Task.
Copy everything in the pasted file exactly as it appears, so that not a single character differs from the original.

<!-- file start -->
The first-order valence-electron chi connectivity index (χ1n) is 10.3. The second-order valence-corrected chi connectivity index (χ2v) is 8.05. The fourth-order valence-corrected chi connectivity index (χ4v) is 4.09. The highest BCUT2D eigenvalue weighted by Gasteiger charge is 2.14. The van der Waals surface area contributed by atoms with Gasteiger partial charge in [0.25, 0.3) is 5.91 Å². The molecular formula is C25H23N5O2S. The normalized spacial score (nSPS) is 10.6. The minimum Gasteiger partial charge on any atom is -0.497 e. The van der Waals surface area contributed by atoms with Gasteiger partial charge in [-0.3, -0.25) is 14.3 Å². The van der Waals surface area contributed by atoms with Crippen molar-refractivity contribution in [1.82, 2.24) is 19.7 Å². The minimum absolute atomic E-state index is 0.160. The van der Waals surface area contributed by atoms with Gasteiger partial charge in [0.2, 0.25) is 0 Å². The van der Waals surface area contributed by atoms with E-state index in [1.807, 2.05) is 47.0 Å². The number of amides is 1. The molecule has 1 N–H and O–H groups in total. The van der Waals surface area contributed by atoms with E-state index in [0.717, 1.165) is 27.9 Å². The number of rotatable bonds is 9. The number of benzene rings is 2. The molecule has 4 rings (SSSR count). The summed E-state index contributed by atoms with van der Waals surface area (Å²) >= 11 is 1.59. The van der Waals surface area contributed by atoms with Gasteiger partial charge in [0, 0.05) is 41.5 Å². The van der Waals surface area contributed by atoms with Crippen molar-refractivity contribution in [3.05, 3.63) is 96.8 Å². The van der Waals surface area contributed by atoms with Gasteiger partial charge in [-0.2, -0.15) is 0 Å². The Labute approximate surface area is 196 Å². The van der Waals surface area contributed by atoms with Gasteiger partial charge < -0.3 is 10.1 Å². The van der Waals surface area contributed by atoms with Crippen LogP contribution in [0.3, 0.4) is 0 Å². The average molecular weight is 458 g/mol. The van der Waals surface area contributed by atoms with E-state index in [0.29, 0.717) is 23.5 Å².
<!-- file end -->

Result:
The first-order valence-electron chi connectivity index (χ1n) is 10.3. The second-order valence-corrected chi connectivity index (χ2v) is 8.05. The fourth-order valence-corrected chi connectivity index (χ4v) is 4.09. The highest BCUT2D eigenvalue weighted by Gasteiger charge is 2.14. The van der Waals surface area contributed by atoms with Gasteiger partial charge in [0.25, 0.3) is 5.91 Å². The molecular formula is C25H23N5O2S. The normalized spacial score (nSPS) is 10.6. The minimum Gasteiger partial charge on any atom is -0.497 e. The van der Waals surface area contributed by atoms with Gasteiger partial charge in [-0.3, -0.25) is 14.3 Å². The van der Waals surface area contributed by atoms with Crippen molar-refractivity contribution in [1.82, 2.24) is 19.7 Å². The minimum absolute atomic E-state index is 0.160. The van der Waals surface area contributed by atoms with Gasteiger partial charge in [0.2, 0.25) is 0 Å². The van der Waals surface area contributed by atoms with E-state index in [1.807, 2.05) is 47.0 Å². The number of amides is 1. The molecule has 1 N–H and O–H groups in total. The van der Waals surface area contributed by atoms with E-state index in [0.717, 1.165) is 27.9 Å². The number of rotatable bonds is 9. The number of benzene rings is 2. The molecule has 4 rings (SSSR count). The summed E-state index contributed by atoms with van der Waals surface area (Å²) >= 11 is 1.59. The van der Waals surface area contributed by atoms with Gasteiger partial charge in [0, 0.05) is 41.5 Å². The van der Waals surface area contributed by atoms with Crippen molar-refractivity contribution in [3.05, 3.63) is 96.8 Å². The van der Waals surface area contributed by atoms with Gasteiger partial charge in [-0.2, -0.15) is 0 Å². The Labute approximate surface area is 196 Å². The van der Waals surface area contributed by atoms with Gasteiger partial charge < -0.3 is 10.1 Å². The van der Waals surface area contributed by atoms with Crippen LogP contribution in [0.3, 0.4) is 0 Å². The average molecular weight is 458 g/mol. The van der Waals surface area contributed by atoms with E-state index in [0.29, 0.717) is 23.5 Å².